13. There was a lot about this novel that was simply odd. The use of first person plural is definitely not something you see often, but (to my surprise, honestly) it works really well here. The individual voices of 3 middle-aged sisters are instead replaced with the more general and muted voice of "we". Together they write about their family history, their tragic, personal lives in this memoir turned shared "suicide note".Despite the dark themes and constant gloom, the sisters also manage to be real [...]

    14. (3.5) “Life between the cracks isn’t so bad when you’ve got sisters.” Vee, Lady and Delph are the fourth generation of Alters, a Jewish family cursed with a rash of suicides. Indeed, the majority of the novel is the middle-aged sisters’ collective suicide note, narrated in the first-person plural. Their own bittersweet narratives are here – Vee’s recurrent breast cancer and her husband’s tragic death, Lady’s ill-fated affair with a dentist and previous suicide attempts, and Del [...]

    15. Three sisters, Lady, Vee, and Delph, have decided to commit suicide together on December 31, 1999, and this book serves as their collective suicide note. The book examines the curse that the sisters believe their family has suffered from for generations -- "the sins of the fathers are visited upon the children to the third and fourth generations."The sisters make up the fourth generation, the last remaining descendants of Lenz Alter, the Jewish scientist who unintentionally became the father of [...]

    16. This book is a single suicide note from three sisters living in the family apartment in New York. Filled with chuckle-inducing subtle humor, the sisters tell the story of their inherited curse -- six suicides in three generations, the latest being their mother who flung herself into the Hudson River. The sisters are convinced that the sins of the father are visited upon the children to the 3rd and 4th generations. Before they off themselves (or do they?), they interweave their own stories with t [...]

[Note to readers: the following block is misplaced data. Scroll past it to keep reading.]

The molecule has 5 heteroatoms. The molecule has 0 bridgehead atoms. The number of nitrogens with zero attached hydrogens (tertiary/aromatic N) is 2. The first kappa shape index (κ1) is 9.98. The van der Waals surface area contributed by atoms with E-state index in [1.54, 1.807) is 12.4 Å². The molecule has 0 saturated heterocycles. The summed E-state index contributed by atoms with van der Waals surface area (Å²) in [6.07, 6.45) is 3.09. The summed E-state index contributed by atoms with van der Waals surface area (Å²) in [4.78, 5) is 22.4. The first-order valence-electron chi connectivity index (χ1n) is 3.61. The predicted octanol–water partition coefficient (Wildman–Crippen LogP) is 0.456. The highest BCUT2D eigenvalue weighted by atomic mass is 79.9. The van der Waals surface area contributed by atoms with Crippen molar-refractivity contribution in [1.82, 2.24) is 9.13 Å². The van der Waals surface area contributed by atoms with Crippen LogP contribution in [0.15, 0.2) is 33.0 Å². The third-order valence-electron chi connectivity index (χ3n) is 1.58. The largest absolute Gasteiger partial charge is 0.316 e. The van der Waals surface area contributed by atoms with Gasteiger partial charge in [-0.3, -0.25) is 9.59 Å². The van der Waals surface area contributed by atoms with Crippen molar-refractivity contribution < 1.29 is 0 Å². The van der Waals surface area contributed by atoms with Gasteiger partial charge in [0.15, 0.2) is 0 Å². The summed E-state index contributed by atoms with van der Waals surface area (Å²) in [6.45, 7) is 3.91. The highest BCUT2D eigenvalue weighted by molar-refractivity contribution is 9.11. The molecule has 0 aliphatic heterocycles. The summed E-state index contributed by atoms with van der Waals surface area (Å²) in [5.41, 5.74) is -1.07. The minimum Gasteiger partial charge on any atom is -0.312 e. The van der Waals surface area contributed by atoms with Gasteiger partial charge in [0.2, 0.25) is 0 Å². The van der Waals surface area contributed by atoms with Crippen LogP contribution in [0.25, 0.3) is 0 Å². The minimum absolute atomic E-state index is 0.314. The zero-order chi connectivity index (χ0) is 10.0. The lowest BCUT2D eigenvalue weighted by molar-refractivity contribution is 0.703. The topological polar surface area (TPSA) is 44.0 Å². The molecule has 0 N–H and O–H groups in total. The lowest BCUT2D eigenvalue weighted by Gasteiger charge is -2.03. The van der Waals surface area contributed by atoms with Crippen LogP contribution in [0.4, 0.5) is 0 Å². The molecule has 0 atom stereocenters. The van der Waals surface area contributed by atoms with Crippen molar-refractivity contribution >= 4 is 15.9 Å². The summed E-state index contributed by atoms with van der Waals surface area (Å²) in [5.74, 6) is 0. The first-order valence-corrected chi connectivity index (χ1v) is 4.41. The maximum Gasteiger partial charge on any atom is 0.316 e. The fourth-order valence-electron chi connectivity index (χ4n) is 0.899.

17. Interesting premise, but the reality is disappointing. I couldn't get into it. Reading other reviews cemented my decision not to continue.

    18. Reunion of Ghosts is a witty dark humor story of three sisters who firmly believe they are cursed by family history: the sins of the fathers are visited upon the children to the 3rd and 4th generations. In this case, their Great Grandfather Lenz Alter is the beginning of the sister’s curse. In her author’s notes, Mitchell states that she was inspired by the German-Jewish scientist Fritz Haber, his wife and son for the novel characters: Great Grandfather, wife, and son of the sisters. Haber w [...]

    19. This novel was promoted/described as being ‘like the Virgin Suicides’, and, as a huge Eugenides fan, that’s why I picked up this book. But I’ll be blunt: this is nothing like The Virgin Suicides. It’s not even close to being like it. There’s no mystery to these main characters. Everything about them is said (mostly by themselves), in a way where nothing is left to the imagination and the reader feels like they’re being talked at for 400 pages.The ancestors’ history was somewhat i [...]

    20. A Reunion of Ghosts is not a ghost story as the title may lead you to believe, but it is a story about ghosts. This is a story about three sisters who enter into a suicide pact, and this is their suicide note, complete with detailing of their family history and how each of their predecessors committed suicide as well and how that has affected each family member along the way. Sins of the father and all of that. The premise itself sounded interesting and it could have been if the characters were [...]